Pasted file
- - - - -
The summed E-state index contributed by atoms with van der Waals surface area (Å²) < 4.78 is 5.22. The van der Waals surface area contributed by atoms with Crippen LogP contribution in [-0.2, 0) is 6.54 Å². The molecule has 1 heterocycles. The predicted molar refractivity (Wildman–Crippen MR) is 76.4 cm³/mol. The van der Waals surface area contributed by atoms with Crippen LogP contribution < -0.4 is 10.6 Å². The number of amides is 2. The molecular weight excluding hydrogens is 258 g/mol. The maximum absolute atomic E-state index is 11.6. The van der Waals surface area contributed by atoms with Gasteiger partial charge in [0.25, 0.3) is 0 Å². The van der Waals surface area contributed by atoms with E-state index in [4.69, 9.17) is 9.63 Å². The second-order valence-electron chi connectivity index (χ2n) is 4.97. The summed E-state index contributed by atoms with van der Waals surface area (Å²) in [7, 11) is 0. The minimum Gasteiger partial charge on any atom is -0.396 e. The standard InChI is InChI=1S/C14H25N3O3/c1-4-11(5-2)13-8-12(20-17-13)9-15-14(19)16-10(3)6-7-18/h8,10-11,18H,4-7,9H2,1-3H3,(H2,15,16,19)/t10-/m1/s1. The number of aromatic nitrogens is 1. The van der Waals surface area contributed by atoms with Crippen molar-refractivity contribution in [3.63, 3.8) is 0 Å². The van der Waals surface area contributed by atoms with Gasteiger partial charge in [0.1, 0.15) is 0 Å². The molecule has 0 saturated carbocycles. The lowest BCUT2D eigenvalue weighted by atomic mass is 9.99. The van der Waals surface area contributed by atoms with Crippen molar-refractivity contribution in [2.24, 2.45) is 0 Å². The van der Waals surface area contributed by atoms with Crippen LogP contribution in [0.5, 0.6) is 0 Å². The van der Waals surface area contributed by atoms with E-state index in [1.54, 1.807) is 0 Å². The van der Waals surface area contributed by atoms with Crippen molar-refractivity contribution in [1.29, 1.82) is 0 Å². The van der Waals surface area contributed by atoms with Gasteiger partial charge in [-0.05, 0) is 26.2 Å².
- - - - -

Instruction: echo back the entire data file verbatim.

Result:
The summed E-state index contributed by atoms with van der Waals surface area (Å²) < 4.78 is 5.22. The van der Waals surface area contributed by atoms with Crippen LogP contribution in [-0.2, 0) is 6.54 Å². The molecule has 1 heterocycles. The predicted molar refractivity (Wildman–Crippen MR) is 76.4 cm³/mol. The van der Waals surface area contributed by atoms with Crippen LogP contribution < -0.4 is 10.6 Å². The number of amides is 2. The molecular weight excluding hydrogens is 258 g/mol. The maximum absolute atomic E-state index is 11.6. The van der Waals surface area contributed by atoms with Gasteiger partial charge in [0.25, 0.3) is 0 Å². The van der Waals surface area contributed by atoms with E-state index in [4.69, 9.17) is 9.63 Å². The second-order valence-electron chi connectivity index (χ2n) is 4.97. The summed E-state index contributed by atoms with van der Waals surface area (Å²) in [7, 11) is 0. The minimum Gasteiger partial charge on any atom is -0.396 e. The standard InChI is InChI=1S/C14H25N3O3/c1-4-11(5-2)13-8-12(20-17-13)9-15-14(19)16-10(3)6-7-18/h8,10-11,18H,4-7,9H2,1-3H3,(H2,15,16,19)/t10-/m1/s1. The number of aromatic nitrogens is 1. The van der Waals surface area contributed by atoms with Crippen molar-refractivity contribution in [3.63, 3.8) is 0 Å². The van der Waals surface area contributed by atoms with Gasteiger partial charge in [0.1, 0.15) is 0 Å². The molecule has 0 saturated carbocycles. The lowest BCUT2D eigenvalue weighted by atomic mass is 9.99. The van der Waals surface area contributed by atoms with Crippen molar-refractivity contribution in [2.24, 2.45) is 0 Å². The van der Waals surface area contributed by atoms with Crippen LogP contribution in [0.5, 0.6) is 0 Å². The van der Waals surface area contributed by atoms with E-state index in [1.54, 1.807) is 0 Å². The van der Waals surface area contributed by atoms with Crippen molar-refractivity contribution in [1.29, 1.82) is 0 Å². The van der Waals surface area contributed by atoms with Gasteiger partial charge in [-0.05, 0) is 26.2 Å².